This is for every teacher who refuses to be blamed for the failure of our society to erase poverty and inequality, and refuses to accept assessments, tests and evaluations imposed by those who have contempt for real teaching and learning.
Summer is over, which means kids are back to school (and parents are rejoicing).
I’m still at home.
I’ve completed paperwork in several districts. I’ve applied for teaching positions. I’ve emailed principals and called them on the phone. I’ve reached out to friends who have suggested jobs and let me know of openings in their orbit.
I filed for unemployment the other day. I’m going to try to get a teaching job for another few weeks and then…
I’m trying not to think about the rest of that sentence.
I’ve done a lot of soul searching as I’ve contemplated if I’m a good teacher and if I even want to continue teaching. And along the way–as schools continue to ignore me, as my friends go back to school without me–I’ve made a list.
47 Reasons I Can’t Find A Teaching Job
I haven’t been hired because…
My classroom has never been Pinterest-worthy.
I don’t fit the prototype of size 2 perky blonde girl that some principals want for their schools (the kind where everyone on their website looks the same).
My years of experience mean I’m more costly than other (coughyoungercough) teachers.
My multiple degrees mean the same thing. Double whammy.
I consider data to be a four letter word. Figuratively as well as literally.
So are words like grit and rigor. I don’t think a word that is normally used in conjunction with the word “mortis” should be used to describe lively, inquisitive children.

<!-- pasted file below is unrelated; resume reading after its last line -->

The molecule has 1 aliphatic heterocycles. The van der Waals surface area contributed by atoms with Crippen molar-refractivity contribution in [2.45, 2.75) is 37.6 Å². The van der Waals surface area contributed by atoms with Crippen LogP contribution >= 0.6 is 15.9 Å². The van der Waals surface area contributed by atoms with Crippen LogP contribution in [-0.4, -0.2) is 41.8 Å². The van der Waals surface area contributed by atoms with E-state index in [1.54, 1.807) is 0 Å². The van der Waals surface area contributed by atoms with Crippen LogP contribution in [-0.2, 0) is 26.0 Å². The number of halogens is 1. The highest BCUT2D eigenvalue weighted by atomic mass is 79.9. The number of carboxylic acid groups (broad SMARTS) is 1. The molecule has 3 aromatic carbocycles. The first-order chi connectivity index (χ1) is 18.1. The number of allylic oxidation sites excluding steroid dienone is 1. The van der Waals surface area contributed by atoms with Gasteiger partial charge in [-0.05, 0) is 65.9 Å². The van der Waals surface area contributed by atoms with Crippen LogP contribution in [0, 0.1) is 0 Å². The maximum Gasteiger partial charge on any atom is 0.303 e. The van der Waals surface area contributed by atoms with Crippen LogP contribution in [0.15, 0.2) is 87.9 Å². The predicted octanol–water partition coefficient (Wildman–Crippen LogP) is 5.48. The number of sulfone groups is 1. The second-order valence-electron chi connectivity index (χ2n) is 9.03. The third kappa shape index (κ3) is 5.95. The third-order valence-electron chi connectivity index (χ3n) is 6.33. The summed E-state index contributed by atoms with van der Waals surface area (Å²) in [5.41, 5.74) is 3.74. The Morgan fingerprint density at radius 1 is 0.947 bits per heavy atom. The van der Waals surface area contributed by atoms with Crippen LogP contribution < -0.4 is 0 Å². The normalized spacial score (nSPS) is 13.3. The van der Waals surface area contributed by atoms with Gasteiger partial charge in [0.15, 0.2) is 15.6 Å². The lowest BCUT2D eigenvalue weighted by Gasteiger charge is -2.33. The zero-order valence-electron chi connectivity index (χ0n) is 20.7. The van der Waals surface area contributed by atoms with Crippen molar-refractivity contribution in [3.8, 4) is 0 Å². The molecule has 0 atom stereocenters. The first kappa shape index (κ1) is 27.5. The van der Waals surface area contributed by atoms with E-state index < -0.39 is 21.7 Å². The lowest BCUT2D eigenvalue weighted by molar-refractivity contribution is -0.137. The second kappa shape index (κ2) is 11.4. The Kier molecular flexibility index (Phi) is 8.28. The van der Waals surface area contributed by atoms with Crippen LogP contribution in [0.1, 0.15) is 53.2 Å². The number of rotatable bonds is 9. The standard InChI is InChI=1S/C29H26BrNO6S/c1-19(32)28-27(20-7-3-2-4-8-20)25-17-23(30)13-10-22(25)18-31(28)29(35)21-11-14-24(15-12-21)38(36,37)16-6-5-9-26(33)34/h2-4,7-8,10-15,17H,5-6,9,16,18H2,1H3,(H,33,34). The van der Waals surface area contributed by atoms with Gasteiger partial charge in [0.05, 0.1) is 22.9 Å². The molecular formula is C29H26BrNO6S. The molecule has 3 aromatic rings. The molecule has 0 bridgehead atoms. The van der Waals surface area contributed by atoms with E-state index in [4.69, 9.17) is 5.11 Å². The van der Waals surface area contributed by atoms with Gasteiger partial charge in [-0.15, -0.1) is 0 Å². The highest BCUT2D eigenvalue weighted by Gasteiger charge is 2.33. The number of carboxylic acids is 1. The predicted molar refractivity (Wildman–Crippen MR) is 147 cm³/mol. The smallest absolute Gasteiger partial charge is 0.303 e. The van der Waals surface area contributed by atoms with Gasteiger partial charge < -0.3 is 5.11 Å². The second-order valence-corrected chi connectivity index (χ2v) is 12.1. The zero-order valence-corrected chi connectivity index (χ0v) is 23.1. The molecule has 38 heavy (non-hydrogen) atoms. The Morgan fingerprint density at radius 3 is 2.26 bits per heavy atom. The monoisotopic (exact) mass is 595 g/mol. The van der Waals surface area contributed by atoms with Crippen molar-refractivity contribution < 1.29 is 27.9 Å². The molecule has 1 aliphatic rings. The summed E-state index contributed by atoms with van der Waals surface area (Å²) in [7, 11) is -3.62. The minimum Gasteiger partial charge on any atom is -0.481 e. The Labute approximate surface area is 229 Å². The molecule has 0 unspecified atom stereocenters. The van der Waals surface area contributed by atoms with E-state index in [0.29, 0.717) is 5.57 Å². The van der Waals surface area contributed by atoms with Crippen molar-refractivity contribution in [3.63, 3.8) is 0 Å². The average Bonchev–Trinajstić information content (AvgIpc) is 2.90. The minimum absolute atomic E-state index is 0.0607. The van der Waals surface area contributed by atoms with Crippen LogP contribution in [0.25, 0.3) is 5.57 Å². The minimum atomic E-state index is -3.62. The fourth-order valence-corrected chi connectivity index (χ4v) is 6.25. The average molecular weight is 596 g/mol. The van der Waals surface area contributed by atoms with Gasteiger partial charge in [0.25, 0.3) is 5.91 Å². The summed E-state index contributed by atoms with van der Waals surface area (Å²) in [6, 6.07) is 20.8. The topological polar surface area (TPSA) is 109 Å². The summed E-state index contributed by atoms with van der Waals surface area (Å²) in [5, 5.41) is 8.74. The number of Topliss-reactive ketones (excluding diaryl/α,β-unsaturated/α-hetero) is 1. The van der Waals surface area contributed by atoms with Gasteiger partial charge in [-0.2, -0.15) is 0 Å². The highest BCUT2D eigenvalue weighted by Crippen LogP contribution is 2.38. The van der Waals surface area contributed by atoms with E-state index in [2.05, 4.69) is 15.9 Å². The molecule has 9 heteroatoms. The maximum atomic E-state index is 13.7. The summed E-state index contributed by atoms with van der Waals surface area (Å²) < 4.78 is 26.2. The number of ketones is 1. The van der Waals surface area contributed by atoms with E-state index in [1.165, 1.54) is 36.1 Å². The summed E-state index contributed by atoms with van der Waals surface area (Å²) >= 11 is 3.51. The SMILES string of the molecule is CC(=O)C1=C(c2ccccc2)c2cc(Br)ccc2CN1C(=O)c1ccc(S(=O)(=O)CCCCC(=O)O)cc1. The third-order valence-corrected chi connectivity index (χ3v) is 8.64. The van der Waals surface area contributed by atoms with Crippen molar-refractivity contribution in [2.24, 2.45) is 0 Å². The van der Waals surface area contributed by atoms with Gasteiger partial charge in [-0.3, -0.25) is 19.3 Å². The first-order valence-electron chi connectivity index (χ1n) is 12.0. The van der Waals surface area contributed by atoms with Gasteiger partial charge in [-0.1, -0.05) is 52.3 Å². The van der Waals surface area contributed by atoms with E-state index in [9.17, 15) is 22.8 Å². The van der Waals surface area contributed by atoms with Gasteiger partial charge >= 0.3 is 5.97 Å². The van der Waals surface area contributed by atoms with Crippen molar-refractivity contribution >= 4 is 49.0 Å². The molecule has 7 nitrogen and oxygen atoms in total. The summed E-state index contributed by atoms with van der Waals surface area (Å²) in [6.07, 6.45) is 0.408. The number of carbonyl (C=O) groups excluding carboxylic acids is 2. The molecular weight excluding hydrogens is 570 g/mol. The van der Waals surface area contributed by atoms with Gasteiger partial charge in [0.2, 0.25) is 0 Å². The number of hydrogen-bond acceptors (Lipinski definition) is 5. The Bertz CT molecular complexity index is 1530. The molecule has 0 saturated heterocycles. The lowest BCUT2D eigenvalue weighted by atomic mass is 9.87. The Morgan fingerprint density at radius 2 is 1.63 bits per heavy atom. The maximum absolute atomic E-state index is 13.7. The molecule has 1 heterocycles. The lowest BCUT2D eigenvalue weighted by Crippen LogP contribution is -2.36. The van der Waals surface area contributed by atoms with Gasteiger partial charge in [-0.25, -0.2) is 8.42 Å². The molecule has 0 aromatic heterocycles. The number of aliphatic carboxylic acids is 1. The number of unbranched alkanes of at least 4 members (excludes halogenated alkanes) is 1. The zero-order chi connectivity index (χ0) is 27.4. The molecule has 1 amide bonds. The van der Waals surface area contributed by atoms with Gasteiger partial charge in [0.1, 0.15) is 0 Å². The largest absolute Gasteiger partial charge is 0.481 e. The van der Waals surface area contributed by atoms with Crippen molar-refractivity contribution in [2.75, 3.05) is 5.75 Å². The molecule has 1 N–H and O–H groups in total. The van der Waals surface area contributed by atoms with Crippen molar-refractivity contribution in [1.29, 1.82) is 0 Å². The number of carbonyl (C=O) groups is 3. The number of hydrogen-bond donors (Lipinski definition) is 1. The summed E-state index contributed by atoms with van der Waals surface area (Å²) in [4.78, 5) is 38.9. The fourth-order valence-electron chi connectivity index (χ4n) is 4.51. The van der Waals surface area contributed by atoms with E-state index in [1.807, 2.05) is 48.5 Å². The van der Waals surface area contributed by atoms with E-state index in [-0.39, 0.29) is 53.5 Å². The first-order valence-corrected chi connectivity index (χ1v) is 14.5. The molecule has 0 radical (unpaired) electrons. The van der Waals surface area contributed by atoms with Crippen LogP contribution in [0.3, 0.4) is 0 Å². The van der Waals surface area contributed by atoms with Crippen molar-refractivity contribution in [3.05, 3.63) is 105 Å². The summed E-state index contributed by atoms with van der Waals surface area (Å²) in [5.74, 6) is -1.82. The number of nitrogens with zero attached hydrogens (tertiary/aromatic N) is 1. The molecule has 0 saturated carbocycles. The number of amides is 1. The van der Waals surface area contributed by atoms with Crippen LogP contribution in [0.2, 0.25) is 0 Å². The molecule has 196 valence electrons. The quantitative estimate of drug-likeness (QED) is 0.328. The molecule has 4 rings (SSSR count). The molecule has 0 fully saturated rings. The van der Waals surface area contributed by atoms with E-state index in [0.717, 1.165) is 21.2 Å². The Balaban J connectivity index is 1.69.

I don’t hang up a data wall.
I think it’s wrong to stress kids out about what reading level they’re not on or how many letters they don’t know yet.
I consider growth of any kind to be important, even if the benchmark isn’t reached.
I know the stages of language acquisition for my ELL kids, and I know that what they need most of all is time.
I know they all need time, regardless of artificial testing deadlines.
I have yet to see the importance of littering my walls or white boards with “I can” statements–especially when young students can’t even read them.
Because I don’t see the value, I’ve been known to leave the same “I can” statements up for days at a time. (And by “days” I mean “weeks.”)
I think that time putting on coats and gloves and time walking in the hallway should not count as recess time.
And bathroom breaks should not be called a loss of instructional time. (Last time I checked, adults get bathroom breaks. Why can’t kids?)